7. Stay connected virtually. We watched a movie with our son, who lives in Japan. We’re also investigating how we might work out together or play games virtually with both of our sons.

8. Look for small victories and opportunities. Even though we’ve lost so much, I’m grateful to have a partner like Jim and the companionship of our cats. Together, we’ve even taken to replicating famous works of art—both paintings and sculptures.

Jiab Wasserman’s previous articles include Enforcing the RuleWhen You’re No. 2 and Grab the Wheel. Jiab and her husband Jim, who also writes for HumbleDollar, currently live in Granada, Spain. They blog about downshifting, personal finance and other aspects of retirement—as well as about their experience relocating to another country—at

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R Quinn
R Quinn
2 years ago

Your point #3 is very important IMO. I have done as you suggest. Not only is it depressing and often scary, it’s downright unreliable too. They say bad news is more popular than good news and now I believe it. I have a friend in Paris who is confined to a 600 sf apartment with her husband and is having a very hard time coping with no outdoor space. I try to cheer her up, but I am concerned about her depression.

Mr Moderate
Mr Moderate
2 years ago

Wonderful advice!! Stay safe. For something humorous Google or YouTube “Spoonful of Clorox.” I thank you for expressing what many of us are feeling. I especially like how you noted to deal with any guilt of “not getting things done.” I’m still in the “can’t believe this is going on” phase. Probably anger and depression to follow if not already there. Thanks, Jiab!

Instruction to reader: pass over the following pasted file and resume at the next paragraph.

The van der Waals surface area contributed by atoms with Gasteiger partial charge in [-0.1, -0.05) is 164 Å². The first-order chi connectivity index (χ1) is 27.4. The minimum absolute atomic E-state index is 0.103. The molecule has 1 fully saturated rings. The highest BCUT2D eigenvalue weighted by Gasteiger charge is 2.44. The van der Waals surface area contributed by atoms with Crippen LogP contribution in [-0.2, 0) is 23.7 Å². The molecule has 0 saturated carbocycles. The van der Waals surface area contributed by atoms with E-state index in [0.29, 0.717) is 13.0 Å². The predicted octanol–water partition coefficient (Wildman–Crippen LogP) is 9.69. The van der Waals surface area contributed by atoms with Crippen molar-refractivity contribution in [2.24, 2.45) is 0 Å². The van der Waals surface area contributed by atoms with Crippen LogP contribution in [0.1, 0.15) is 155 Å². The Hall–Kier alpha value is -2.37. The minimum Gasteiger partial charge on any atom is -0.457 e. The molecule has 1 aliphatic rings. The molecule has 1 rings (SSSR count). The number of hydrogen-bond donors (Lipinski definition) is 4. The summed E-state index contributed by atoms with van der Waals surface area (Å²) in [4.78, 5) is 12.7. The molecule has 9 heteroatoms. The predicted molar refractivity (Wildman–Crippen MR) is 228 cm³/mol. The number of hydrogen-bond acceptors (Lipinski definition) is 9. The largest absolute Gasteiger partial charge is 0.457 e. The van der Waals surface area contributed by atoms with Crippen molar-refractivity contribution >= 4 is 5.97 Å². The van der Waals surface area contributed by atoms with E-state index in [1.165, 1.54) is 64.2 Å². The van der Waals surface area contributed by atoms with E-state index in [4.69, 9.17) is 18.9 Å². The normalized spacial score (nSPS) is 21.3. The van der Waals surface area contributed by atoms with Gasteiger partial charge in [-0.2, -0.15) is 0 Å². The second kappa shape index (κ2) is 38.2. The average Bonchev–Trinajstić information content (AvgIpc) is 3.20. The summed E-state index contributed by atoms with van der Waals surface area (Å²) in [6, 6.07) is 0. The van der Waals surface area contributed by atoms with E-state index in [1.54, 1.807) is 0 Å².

Rick Connor
Rick Connor
2 years ago

Terrific article Jiab. I find that the various symptoms come and go – I seem to have some control if I get up, exercise, and accomplish something tangible. We’ve had lousy weather near Philadelphia, so we are all waiting for some consistently sunny weather.

Peter Blanchette
Peter Blanchette
2 years ago

Find a cause that can help sustain you during this awful period of time not only in our
country but in the world. Living in NY and watching Andrew Cuomo’s press conferences makes one feel very lucky and very helpless at the same time. This is a two-pronged disaster that has impinged on the lives of those we know and those we will never know. From a selfish point of view, it is especially impactful for those of us who live in NY. Thinking of the very difficult days facing health care workers, first responders, essential workers etc makes one feel both very lucky and very helpless. Living in NY, it is, unfortunately, relatively easy to know a friend or relative that has been impacted. People are being impacted from a health perspective or a financial perspective and, occasionally, both. Try to make a positive impact on someone from either a health or financial perspective. Find a food bank in a hard hit area of your hometown or in NY city, where the impact has been the greatest to this point. It is not very hard to find one. It has been a humbling time, literally, for those directly impacted and, figuratively, for those who have not.